CINCINNATI -- Seeing a documentary about his life last week during a special screening at Great American Ball Park, Hall of Fame catcher Johnny Bench couldn't help having the cliche cinema experience. Bench literally laughed and cried throughout as his years both in and out of baseball came to life
CINCINNATI -- Seeing a documentary about his life last week during a special screening at Great American Ball Park, Hall of Fame catcher Johnny Bench couldn't help having the cliche cinema experience. Bench literally laughed and cried throughout as his years both in and out of baseball came to life on screen.
Fans who followed the Reds catching great's legendary 17-year career in the Major Leagues might not know as much about the life he led before baseball and the one he leads now. It was all captured in the latest installment of the MLB Network Presents documentary series, simply titled, "Bench," which debuted Wednesday night.
"Sometimes you see yourself on film and I couldn't have dreamed it would have come out this good," Bench said after getting his first glimpse of the documentary. "To have so many friends and people, people you respect, talk about you, it was just great. It was fabulous! It was tearful, it really was."
Narrated by actor and Dayton, Ohio, native Martin Sheen, "Bench" features interviews with many friends and contemporaries such as fellow great players like Pete Rose, Tony Perez and Reggie Jackson, broadcasters Al Michaels and Brent Musburger, college basketball coaching legend Bob Knight and country music superstar Toby Keith.
Much of the focus on the early and final portions of the show featured Bench living life in retirement at his Florida home. Divorced for the fourth time, he is now a 71-year-old single father living with his two young sons, 12-year-old Justin and 9-year-old Josh, and his 29-year-old adult son, Bobby.
"It gives you the human element and the sports element," Bench said. "What do you do? Do you just go away? You walk away from the game, and what do you become and what do you do? I'm unique. I really am, because I'm a father of two young boys at my age. I don't think anything special of it. I think it's what I'm supposed to do on a day-to-day basis. I'm supposed to be a father. I don't want any other job. This is the greatest job on Earth."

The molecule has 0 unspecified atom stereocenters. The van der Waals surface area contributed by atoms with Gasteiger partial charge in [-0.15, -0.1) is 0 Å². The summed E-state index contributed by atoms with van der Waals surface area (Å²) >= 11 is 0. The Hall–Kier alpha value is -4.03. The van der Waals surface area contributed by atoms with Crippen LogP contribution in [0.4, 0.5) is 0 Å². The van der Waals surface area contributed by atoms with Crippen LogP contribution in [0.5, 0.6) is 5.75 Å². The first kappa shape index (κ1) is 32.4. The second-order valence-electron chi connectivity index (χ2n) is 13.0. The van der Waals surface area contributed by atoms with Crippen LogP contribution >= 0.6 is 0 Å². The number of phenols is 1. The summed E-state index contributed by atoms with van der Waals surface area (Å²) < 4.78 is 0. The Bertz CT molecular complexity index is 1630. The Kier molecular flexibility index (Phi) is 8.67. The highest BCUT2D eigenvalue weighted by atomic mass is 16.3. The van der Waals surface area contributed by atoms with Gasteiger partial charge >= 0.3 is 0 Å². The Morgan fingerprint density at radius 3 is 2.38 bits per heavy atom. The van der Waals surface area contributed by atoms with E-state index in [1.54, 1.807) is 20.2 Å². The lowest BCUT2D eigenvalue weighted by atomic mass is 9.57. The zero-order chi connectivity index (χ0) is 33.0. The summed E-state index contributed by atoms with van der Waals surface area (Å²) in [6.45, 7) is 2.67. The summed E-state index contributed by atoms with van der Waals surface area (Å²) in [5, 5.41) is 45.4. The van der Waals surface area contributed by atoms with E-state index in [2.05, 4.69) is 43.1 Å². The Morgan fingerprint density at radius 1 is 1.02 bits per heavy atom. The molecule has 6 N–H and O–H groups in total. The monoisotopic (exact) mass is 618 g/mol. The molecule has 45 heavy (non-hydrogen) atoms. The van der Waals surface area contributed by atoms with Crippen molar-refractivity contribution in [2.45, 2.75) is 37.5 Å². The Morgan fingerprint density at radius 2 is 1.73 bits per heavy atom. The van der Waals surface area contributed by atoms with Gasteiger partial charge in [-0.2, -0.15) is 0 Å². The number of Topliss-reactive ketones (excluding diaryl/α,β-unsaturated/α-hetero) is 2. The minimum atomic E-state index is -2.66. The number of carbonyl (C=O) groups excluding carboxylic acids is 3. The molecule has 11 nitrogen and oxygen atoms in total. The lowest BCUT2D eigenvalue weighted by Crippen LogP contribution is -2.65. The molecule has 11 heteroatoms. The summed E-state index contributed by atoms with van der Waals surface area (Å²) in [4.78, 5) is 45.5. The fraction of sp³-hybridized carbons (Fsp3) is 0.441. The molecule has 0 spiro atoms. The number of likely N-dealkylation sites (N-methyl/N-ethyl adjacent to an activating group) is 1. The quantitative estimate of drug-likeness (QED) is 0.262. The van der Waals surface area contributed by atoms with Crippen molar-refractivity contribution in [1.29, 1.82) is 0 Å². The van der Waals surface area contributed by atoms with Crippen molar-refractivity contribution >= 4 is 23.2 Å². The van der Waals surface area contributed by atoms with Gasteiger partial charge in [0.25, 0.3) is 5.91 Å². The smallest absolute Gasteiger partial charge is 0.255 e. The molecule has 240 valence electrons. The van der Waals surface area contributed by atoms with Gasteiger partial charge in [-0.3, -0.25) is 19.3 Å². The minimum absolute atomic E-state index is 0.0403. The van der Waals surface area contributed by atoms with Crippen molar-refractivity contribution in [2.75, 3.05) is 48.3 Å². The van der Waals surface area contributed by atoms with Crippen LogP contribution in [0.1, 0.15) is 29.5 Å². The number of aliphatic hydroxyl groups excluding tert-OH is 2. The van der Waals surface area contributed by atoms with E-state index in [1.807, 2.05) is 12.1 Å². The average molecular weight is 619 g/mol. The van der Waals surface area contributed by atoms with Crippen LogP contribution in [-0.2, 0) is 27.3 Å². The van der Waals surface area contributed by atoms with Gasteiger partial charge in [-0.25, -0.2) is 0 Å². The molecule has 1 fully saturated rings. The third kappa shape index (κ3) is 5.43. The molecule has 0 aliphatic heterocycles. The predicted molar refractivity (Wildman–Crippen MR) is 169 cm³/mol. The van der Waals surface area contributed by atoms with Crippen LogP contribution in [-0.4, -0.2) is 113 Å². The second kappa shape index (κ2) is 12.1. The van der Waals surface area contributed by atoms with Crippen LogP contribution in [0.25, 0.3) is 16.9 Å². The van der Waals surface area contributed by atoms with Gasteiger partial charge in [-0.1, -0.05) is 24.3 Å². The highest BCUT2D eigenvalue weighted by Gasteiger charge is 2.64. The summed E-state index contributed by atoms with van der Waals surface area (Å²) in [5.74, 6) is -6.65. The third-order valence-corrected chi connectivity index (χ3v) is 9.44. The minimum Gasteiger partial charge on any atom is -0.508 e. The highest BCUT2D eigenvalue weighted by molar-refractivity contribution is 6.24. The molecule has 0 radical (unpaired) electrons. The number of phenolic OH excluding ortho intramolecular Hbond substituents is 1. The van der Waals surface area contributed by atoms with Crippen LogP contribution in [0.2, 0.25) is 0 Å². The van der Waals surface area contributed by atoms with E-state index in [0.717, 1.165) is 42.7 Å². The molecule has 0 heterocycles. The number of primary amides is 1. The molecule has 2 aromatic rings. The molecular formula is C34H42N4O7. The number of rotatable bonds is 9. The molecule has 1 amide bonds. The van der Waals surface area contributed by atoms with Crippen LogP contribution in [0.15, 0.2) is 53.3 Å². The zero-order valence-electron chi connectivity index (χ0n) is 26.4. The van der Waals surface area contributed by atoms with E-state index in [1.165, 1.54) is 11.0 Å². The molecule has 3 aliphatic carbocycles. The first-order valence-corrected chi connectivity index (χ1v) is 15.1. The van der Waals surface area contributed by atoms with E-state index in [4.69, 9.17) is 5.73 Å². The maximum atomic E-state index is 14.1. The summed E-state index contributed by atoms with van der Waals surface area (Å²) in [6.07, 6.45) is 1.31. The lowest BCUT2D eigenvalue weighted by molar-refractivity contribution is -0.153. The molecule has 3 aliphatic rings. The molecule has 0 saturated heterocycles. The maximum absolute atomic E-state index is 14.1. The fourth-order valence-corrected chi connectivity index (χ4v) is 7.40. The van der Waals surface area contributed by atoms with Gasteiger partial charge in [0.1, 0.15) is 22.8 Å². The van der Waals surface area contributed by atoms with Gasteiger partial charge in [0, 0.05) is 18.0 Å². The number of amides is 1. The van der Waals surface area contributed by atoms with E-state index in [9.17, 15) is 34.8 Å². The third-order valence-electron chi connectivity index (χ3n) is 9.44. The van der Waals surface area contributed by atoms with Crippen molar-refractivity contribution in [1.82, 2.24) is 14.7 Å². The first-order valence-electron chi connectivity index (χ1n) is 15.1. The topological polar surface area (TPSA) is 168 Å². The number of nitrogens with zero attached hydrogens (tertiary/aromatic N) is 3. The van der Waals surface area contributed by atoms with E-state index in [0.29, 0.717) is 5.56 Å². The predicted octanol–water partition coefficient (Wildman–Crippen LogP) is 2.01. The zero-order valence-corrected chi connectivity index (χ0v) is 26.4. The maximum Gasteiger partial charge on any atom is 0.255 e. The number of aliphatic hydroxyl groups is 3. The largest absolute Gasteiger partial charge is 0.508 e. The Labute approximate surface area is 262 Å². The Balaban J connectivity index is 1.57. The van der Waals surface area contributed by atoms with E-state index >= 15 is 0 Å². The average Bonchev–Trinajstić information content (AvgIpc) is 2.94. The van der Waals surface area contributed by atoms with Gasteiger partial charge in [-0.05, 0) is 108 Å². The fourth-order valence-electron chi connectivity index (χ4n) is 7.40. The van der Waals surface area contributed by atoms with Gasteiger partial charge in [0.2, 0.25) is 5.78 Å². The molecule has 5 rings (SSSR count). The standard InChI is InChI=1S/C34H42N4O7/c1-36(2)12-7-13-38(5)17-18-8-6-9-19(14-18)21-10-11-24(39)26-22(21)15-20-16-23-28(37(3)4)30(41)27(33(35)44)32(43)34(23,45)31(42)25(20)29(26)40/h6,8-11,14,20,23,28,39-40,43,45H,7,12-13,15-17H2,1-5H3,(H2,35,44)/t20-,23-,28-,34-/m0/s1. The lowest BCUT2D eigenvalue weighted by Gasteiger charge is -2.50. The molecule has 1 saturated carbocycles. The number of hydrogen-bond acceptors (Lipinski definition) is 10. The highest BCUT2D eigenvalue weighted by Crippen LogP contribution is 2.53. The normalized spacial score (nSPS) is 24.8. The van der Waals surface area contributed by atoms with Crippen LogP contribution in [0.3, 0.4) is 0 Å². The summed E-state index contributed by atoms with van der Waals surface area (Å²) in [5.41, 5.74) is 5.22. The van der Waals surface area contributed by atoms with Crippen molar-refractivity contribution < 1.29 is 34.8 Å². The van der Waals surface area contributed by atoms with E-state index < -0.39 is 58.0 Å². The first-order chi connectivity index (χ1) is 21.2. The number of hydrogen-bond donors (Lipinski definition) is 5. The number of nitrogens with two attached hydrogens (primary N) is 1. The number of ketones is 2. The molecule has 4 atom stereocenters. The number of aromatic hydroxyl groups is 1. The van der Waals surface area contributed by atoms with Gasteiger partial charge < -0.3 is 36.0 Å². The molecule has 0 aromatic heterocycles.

MLB Network first learned about this side of Bench when he and his boys were featured in a Sports Illustrated article.
"We saw that, and we thought that would really come alive on TV," documentary producer Tony Ferraiolo said. "It's also the 30-year anniversary of Johnny getting into the Hall of Fame [in 1989]. We at MLB love anniversaries."
Ferraiolo had to pitch the idea to Bench, who warmed to it after learning the documentary would feature his family and personal life as much as his playing career.
"The first time we walked in the door to meet with him, he was so welcoming," Ferraiolo said. "You're always intimidated, and you don't know how these guys are going to handle it. You know the myth, but you don't know how great of a guy he is."
The program showed where life started for Bench in tiny Binger, Okla. -- population 700 -- and caught up with old friends and classmates of the town's favorite son. His town was so small that when it threw Bench a parade to honor him, no one was lined up along the route because everyone was already in the parade.
There were many lighthearted moments that drew laughs from the audience, including moments of Justin and Josh teasing their father. It also showed Bench's tastes for clothing in the 1970s and his comic timing.
Also shown was Bench's panache as an entertainer who hosted his own talk show with Michaels and often appeared as a guest on television shows like "The Tonight Show" with Johnny Carson, "Hee Haw" and USO tours around the world with Bob Hope. One spoiler alert -- there was no mention of one of Bench's signature television show he hosted, "The Baseball Bunch." It wound up on the cutting-room floor because of time and pacing concerns, Ferraiolo said.
Bench's playing career is by no means shortchanged.
From his Major League debut as a 19-year-old in 1967, to his National League Rookie of the Year season in '68, NL MVP Awards in '70 and '72 and his many moments on the field in the postseason -- including four World Series appearances in 1970, '72 and the championships of 1975-76 -- fans got to see footage of arguably the game's greatest catcher in action.
There are dramatic moments, like Bench hitting the game-tying homer in the ninth inning of the 1972 NL Championship Series vs. the Pirates and hitting a home run on Johnny Bench Night in '83 (his final season).
Those who were with Bench on his life's journey showed their appreciation, and it left him moved.
"For people to really feel that way about me, dang, man. I'm proud, I really am," he said. "This old 71-year-old broken-down catcher is really proud of that."
Mark Sheldon has covered the Reds for MLB.com since 2006, and previously covered the Twins from 2001-05. Follow him on Twitter @m_sheldon and Facebook and listen to his podcast.